How should we judge this situation?  The proposition “Joe Diaz was arrested in the library and charged with obstruction of a police investigation” is true.  But what is our value judgment on it? Ought we ask – what was being ‘obstructed’ and how?  Was excessive force used?  Is it right that Joe was jailed and treated as less than human?  Is it right that anyone is?  Was this an instance of Justice?  Answering these questions involves looking at more than the 3 minute video.  The question, “Should he have been arrested?” in this context translates to, “Should he have been forcefully detained, effectively deprived of sleep, separated from his belongings for an extended period of time, felt up and down, stripped nakedm ridiculed, and given a court date for a hearing in March?”  The ‘arrest’ was all of these things, it wasn’t merely the act of the cop censuring me for whatever reason.  If your answer is yes, this ‘arrest’ was deserved, I’m genuinely interested in hearing your justification.

There has been some commentary concerning what took place.  How do I feel?  I’m exasperated, incensed, tired and melancholy.  But it’s not only about what happened to me.  The police use combative force recklessly and with impunity all the time.  The prisons have been proliferating rapidly and getting worse in quality for years.  As far as the University goes, not so long ago, it was considered an autonomous space for learning and growing.  Police had little presence on campuses, if any.  They were seen as interferers of the state in a setting that was supposed to look more like the Lyceum, not the Bastille.  Decades ago, having a student arrested in the library during finals would have been an outrage for the whole campus community.  But in 2011, it seems that authoritarianism has become so normalized and sleepwalking so normative, that some Emory students and professors may barely bat an eye at what happened.  Some might even support it.  Emory seems to be more interested in teaching their ‘future leaders’ market manipulation than Socratic questioning.  Don’t even get me started on the doubletalk that are Emory’s slogans: ‘Ethical Engagement’ and ‘Courageous Inquiry.’  The joke has lost its humor.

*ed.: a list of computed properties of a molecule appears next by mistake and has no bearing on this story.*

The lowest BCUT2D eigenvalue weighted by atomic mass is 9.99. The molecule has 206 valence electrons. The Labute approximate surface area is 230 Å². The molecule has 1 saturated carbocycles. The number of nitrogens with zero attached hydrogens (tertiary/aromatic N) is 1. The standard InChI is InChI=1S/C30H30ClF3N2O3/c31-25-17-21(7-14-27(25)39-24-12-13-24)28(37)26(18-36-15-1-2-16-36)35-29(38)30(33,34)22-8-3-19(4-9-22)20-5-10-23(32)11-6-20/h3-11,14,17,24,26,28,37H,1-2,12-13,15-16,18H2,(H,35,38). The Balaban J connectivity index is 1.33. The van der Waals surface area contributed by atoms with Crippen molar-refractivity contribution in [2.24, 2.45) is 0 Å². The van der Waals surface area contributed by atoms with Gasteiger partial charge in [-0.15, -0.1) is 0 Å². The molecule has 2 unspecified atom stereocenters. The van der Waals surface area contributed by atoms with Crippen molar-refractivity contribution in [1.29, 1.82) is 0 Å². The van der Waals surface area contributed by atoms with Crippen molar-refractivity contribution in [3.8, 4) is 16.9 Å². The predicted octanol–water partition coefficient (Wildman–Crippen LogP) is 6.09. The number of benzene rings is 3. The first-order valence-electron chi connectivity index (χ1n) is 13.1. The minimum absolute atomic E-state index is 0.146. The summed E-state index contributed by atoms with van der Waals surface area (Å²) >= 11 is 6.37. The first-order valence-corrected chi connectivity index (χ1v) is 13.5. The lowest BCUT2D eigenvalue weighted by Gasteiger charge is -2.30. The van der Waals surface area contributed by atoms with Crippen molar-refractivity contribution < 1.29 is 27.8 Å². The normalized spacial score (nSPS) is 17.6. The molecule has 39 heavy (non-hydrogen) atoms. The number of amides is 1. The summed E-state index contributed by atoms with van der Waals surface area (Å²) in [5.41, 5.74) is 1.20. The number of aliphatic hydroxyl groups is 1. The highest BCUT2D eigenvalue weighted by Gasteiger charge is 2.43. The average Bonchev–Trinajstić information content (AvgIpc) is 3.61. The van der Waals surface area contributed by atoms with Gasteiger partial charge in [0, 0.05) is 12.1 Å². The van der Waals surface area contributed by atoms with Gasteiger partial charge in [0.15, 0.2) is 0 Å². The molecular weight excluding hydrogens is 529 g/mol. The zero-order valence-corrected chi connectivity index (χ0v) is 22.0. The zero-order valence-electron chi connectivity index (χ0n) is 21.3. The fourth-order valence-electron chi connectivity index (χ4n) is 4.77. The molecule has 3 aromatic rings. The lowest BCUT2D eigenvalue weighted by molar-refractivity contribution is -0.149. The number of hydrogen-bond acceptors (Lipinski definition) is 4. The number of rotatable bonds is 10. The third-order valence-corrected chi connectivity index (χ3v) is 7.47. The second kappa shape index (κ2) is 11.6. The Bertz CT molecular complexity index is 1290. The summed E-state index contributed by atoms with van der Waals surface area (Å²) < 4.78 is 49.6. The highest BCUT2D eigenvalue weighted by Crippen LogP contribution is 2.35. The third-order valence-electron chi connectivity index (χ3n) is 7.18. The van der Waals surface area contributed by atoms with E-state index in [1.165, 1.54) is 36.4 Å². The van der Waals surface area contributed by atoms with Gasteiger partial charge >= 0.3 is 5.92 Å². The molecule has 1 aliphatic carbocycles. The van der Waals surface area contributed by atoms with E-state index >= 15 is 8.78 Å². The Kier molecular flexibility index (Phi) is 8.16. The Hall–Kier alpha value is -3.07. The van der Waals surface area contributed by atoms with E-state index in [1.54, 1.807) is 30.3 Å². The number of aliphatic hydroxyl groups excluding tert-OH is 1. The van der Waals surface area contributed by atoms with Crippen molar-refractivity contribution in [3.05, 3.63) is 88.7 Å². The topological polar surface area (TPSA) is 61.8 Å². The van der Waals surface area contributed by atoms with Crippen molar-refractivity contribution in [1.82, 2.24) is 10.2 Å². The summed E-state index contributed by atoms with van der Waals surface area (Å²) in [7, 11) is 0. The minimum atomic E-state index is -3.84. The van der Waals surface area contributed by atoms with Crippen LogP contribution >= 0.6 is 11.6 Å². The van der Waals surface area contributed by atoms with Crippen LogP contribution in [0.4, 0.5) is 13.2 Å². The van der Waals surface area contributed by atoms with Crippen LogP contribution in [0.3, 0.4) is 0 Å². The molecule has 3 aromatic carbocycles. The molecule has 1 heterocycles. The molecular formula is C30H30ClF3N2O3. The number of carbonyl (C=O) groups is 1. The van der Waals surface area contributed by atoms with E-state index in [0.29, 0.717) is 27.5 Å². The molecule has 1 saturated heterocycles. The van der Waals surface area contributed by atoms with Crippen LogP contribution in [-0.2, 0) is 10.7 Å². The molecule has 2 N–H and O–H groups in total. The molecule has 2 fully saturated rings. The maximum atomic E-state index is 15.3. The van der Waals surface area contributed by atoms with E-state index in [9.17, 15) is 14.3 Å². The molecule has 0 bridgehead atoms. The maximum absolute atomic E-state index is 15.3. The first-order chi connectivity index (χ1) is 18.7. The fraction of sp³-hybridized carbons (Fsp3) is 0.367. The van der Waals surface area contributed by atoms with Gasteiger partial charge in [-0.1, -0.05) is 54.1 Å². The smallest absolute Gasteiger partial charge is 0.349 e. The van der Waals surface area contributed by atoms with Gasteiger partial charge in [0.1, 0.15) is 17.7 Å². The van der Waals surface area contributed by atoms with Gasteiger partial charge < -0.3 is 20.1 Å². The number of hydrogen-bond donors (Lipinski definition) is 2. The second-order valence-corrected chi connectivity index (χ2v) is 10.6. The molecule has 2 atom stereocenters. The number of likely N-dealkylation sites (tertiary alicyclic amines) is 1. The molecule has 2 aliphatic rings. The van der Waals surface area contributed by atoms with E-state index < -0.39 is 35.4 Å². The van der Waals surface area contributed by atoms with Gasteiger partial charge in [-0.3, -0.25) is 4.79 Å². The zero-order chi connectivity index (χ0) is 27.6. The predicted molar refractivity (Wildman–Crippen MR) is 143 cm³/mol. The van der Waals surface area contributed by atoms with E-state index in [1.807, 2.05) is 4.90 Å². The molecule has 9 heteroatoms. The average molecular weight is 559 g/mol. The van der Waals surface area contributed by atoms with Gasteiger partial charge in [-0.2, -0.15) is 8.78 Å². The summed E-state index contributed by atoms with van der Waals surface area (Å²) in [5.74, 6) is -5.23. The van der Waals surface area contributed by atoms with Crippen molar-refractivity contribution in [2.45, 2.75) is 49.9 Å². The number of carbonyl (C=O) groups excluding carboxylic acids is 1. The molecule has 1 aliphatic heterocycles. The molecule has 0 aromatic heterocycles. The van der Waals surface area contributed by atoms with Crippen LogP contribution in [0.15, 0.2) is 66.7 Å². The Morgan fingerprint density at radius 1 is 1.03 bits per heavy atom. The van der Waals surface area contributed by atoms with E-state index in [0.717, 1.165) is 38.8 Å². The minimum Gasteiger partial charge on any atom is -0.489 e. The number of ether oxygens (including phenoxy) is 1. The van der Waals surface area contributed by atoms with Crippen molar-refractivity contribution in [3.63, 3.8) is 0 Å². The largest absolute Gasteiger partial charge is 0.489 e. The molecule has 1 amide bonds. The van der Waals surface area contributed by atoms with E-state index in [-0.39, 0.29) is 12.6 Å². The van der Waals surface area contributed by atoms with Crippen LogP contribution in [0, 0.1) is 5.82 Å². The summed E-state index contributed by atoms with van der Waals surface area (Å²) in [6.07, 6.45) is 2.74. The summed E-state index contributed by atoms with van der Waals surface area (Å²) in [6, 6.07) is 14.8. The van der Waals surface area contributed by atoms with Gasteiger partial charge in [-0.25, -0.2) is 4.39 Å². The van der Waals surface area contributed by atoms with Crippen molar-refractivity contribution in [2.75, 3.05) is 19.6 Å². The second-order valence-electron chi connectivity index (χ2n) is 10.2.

Even so, maybe people will merely ‘keep calm and carry on’ as the old British slogan enjoying a renewed popularity states.  I’m reminded of a quote from James Baldwin’s Notes of a Native Son: “People who shut their eyes to reality simply invite their own destruction, and anyone who insists on remaining in a state of innocence long after that innocence is dead turns himself into a monster.”  Maybe those monsters lurk about us.  Or, perhaps this episode will effectively freak out students, professors, and others paying attention.  Maybe they’ll see it as an unacceptable offense in the name of Authority and Order – History’s perennial towering Agents of Oppression.  Whatever will come of this, it is clear that we who love freedom and yearn for democracy’s actualization certainly have our work cut out.